Not sure if the current K.Aids have that plastic guard thing that has to be on to run, if they do, they suck.

I vouch for the 336 at £150 odd.
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Postby daveyb » Mon Dec 27, 2010 7:11 pm

I have a hatred of all Kitchenaid products. They are copies of commercial machines usually and have awful customer service levels and seem to fall to pieces quickly. they are much prettier than kenwood (on the whole). I have had a range of Kenwood machines including fully restored 1950'smodels which really are attractive, but, not upto the modern standard when it comes to eating what you have baked!
I use a Kenwood Kmix now for a variety of things and it copes well....even 20 minutes on high to make custard for ice cream mixes. That said, last week the single screw which holds the planetary head on fell into the batter in the bowl closely followed by the whole assembly, but, with a 3 year warranty and a Kenwood repais centre a few miles away, I was soon up and runn ing again. I guess you could say that any modern machine which is rekiable will be a good buy. The only reason you see all the TV chefs with Kitcheaid is product placement
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Postby lsjms » Mon Dec 27, 2010 7:19 pm

Just to add- seems the more you spend on a new Kenwood the less you get! Course they come in nice colours though.
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Postby GeorgeW » Tue Dec 28, 2010 10:34 am

daveyb wrote:I have a hatred of all Kitchenaid products. They are copies of commercial machines usually and have awful customer service levels and seem to fall to pieces quickly. they are much prettier than kenwood (on the whole). I have had a range of Kenwood machines including fully restored 1950'smodels which really are attractive, but, not upto the modern standard when it comes to eating what you have baked!
I use a Kenwood Kmix now for a variety of things and it copes well....even 20 minutes on high to make custard for ice cream mixes. That said, last week the single screw which holds the planetary head on fell into the batter in the bowl closely followed by the whole assembly, but, with a 3 year warranty and a Kenwood repais centre a few miles away, I was soon up and runn ing again. I guess you could say that any modern machine which is rekiable will be a good buy. The only reason you see all the TV chefs with Kitcheaid is product placement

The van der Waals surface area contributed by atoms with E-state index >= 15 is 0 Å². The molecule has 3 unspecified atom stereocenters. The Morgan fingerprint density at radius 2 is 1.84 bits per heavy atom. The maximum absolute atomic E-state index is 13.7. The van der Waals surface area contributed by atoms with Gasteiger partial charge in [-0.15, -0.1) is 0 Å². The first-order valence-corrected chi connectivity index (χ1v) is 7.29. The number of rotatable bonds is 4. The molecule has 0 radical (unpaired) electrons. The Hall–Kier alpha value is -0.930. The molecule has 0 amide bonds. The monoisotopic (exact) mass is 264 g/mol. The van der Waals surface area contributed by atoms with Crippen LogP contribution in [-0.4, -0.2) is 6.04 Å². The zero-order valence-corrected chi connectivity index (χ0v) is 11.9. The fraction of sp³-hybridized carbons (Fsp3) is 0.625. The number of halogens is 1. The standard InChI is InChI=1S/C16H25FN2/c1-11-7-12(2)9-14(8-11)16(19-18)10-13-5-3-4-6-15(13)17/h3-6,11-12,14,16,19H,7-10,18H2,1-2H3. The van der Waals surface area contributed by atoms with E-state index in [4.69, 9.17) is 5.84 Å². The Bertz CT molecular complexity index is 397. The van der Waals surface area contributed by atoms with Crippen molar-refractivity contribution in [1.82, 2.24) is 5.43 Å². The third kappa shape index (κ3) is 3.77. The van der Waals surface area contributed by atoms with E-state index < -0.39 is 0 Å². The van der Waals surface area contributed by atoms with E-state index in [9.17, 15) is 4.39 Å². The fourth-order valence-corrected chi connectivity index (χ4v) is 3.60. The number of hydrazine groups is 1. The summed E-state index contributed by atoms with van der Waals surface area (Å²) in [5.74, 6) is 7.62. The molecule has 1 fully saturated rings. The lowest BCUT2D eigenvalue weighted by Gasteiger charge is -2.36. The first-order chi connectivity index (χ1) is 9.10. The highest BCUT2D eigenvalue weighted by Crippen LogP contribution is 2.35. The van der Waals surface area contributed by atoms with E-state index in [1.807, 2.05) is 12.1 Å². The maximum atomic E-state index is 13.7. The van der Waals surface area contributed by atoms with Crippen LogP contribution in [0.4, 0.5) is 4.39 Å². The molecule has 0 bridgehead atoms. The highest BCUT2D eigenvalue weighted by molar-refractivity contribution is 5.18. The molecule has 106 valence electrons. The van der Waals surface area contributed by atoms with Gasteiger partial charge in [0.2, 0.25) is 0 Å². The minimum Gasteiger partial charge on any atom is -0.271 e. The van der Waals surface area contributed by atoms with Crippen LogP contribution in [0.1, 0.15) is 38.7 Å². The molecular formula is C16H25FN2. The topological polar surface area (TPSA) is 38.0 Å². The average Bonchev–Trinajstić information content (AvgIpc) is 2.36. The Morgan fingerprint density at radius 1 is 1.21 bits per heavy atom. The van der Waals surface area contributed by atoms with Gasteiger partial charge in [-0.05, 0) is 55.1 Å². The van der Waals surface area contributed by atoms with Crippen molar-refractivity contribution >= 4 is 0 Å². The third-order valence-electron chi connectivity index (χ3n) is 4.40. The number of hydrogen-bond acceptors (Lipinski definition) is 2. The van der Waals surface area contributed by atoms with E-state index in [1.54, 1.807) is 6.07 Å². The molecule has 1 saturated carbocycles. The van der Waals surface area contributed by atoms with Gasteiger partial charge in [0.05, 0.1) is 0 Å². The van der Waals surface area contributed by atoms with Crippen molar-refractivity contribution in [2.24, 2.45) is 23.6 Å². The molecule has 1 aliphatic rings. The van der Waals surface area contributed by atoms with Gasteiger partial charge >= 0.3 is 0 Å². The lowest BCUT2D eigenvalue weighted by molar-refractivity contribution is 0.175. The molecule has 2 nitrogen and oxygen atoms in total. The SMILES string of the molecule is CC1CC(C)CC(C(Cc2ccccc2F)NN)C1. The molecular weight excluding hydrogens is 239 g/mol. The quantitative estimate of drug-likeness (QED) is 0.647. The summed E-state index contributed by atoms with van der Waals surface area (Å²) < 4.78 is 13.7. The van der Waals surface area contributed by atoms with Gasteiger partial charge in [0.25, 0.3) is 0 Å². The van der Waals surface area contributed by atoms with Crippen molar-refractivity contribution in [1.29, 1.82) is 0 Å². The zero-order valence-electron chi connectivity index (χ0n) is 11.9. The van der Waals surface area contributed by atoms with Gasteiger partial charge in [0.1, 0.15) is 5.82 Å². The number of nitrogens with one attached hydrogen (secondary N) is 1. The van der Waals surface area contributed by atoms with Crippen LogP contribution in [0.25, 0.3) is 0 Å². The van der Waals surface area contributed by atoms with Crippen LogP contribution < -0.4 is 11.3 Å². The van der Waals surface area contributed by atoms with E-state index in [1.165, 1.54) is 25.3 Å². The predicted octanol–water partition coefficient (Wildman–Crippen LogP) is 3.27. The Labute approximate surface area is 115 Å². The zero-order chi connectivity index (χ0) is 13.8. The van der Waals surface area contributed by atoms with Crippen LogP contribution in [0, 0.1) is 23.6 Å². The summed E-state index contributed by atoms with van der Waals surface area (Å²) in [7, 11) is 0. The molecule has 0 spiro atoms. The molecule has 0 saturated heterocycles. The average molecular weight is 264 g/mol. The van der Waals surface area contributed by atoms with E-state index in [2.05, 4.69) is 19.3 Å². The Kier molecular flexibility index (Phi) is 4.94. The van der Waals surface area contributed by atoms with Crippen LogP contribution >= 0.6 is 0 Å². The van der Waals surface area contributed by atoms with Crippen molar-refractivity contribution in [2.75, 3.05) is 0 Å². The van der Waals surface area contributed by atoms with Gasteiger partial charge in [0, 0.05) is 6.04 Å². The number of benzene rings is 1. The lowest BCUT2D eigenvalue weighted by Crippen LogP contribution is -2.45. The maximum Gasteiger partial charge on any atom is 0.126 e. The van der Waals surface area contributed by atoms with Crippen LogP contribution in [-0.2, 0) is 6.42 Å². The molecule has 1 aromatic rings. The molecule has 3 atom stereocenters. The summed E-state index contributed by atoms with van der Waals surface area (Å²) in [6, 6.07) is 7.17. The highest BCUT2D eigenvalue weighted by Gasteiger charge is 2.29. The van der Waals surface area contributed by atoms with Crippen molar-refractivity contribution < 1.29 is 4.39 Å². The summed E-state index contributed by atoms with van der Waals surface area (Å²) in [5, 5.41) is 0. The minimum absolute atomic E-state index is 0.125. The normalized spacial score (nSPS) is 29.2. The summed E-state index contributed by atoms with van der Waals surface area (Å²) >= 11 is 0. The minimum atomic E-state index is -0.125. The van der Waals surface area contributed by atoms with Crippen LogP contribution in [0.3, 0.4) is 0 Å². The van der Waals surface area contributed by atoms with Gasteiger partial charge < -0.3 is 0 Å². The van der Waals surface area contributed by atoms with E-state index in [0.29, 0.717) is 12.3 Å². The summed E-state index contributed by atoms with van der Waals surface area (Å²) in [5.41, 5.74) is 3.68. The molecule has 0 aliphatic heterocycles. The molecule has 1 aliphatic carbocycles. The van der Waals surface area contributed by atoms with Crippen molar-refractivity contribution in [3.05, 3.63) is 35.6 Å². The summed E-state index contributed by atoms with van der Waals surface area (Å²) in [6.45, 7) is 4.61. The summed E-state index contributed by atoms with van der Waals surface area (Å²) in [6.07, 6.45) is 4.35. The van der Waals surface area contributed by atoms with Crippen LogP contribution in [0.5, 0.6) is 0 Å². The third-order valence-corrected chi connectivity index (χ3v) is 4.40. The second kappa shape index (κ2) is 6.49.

Now you tell me. :shock:
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Postby P.B » Wed Dec 29, 2010 9:11 pm

Thanks for the advice chaps.

We got a kenwood KMC510 for £175. Aesthetically not a match on the Kitchen Aid but MUCH cheaper and impressively solid and not too noisy. And if it lives up to it's reputation it should prove very reliable.

Paul
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Postby motoman » Thu Dec 30, 2010 5:13 pm

I have an old KitchenAid pro model and it makes great bread, I find that making the mix a little wetter (only just) than reccomended and kneading until it becomes stretchy the results are very good.
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Postby bruceb » Thu Dec 30, 2010 6:07 pm

Almost all of my cooking buddies have KitchenAid machines, some of them 30 years old and they are all happy with them and would buy them again. Most have the Professional model and many occasionally make bread dough with them.
Three Francesconi (CMA) espresso machines - Rossi, San Marco, LaCimbali, Faema and 2 Mazzer Major grinders- CoffeeTech Maggionlino, Hottop, Alpenröst and HW Precision roasters.
I decided I needed a bit of a change so I roasted some Monsooned Malabar. That was a change!